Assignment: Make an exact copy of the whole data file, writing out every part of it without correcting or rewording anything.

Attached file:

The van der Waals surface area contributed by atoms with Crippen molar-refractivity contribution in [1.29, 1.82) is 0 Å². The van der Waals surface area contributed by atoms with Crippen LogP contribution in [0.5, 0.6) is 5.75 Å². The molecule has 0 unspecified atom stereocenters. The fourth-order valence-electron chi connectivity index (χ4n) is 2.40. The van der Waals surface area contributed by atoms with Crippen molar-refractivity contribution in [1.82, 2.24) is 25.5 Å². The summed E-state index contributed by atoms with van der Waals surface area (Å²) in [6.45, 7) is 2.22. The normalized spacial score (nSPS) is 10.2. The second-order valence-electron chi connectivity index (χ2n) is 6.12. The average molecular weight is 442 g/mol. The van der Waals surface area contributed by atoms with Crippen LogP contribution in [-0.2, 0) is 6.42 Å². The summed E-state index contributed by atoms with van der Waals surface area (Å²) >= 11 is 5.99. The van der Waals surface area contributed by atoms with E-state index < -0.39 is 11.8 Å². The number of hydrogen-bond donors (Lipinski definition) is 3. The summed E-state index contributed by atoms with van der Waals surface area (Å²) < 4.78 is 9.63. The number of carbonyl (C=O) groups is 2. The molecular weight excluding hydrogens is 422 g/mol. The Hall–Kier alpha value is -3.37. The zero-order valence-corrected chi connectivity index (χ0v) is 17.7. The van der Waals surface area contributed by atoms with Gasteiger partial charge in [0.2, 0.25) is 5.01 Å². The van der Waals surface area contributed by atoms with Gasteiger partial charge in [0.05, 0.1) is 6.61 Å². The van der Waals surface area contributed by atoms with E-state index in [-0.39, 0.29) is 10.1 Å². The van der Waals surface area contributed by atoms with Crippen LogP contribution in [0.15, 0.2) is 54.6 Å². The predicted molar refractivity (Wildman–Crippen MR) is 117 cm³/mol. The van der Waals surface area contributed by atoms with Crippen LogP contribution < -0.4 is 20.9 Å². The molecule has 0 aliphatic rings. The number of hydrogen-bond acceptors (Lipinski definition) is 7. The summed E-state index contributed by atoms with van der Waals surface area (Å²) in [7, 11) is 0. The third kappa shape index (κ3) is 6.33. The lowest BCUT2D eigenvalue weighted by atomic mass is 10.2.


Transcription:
The van der Waals surface area contributed by atoms with Crippen molar-refractivity contribution in [1.29, 1.82) is 0 Å². The van der Waals surface area contributed by atoms with Crippen LogP contribution in [0.5, 0.6) is 5.75 Å². The molecule has 0 unspecified atom stereocenters. The fourth-order valence-electron chi connectivity index (χ4n) is 2.40. The van der Waals surface area contributed by atoms with Crippen molar-refractivity contribution in [1.82, 2.24) is 25.5 Å². The summed E-state index contributed by atoms with van der Waals surface area (Å²) in [6.45, 7) is 2.22. The normalized spacial score (nSPS) is 10.2. The second-order valence-electron chi connectivity index (χ2n) is 6.12. The average molecular weight is 442 g/mol. The van der Waals surface area contributed by atoms with Crippen LogP contribution in [-0.2, 0) is 6.42 Å². The summed E-state index contributed by atoms with van der Waals surface area (Å²) >= 11 is 5.99. The van der Waals surface area contributed by atoms with E-state index < -0.39 is 11.8 Å². The number of hydrogen-bond donors (Lipinski definition) is 3. The summed E-state index contributed by atoms with van der Waals surface area (Å²) < 4.78 is 9.63. The number of carbonyl (C=O) groups is 2. The molecular weight excluding hydrogens is 422 g/mol. The Hall–Kier alpha value is -3.37. The zero-order valence-corrected chi connectivity index (χ0v) is 17.7. The van der Waals surface area contributed by atoms with Gasteiger partial charge in [0.2, 0.25) is 5.01 Å². The van der Waals surface area contributed by atoms with Gasteiger partial charge in [0.05, 0.1) is 6.61 Å². The van der Waals surface area contributed by atoms with E-state index in [-0.39, 0.29) is 10.1 Å². The van der Waals surface area contributed by atoms with Crippen LogP contribution in [0.15, 0.2) is 54.6 Å². The predicted molar refractivity (Wildman–Crippen MR) is 117 cm³/mol. The van der Waals surface area contributed by atoms with Crippen LogP contribution < -0.4 is 20.9 Å². The molecule has 0 aliphatic rings. The number of hydrogen-bond acceptors (Lipinski definition) is 7. The summed E-state index contributed by atoms with van der Waals surface area (Å²) in [7, 11) is 0. The third kappa shape index (κ3) is 6.33. The lowest BCUT2D eigenvalue weighted by atomic mass is 10.2.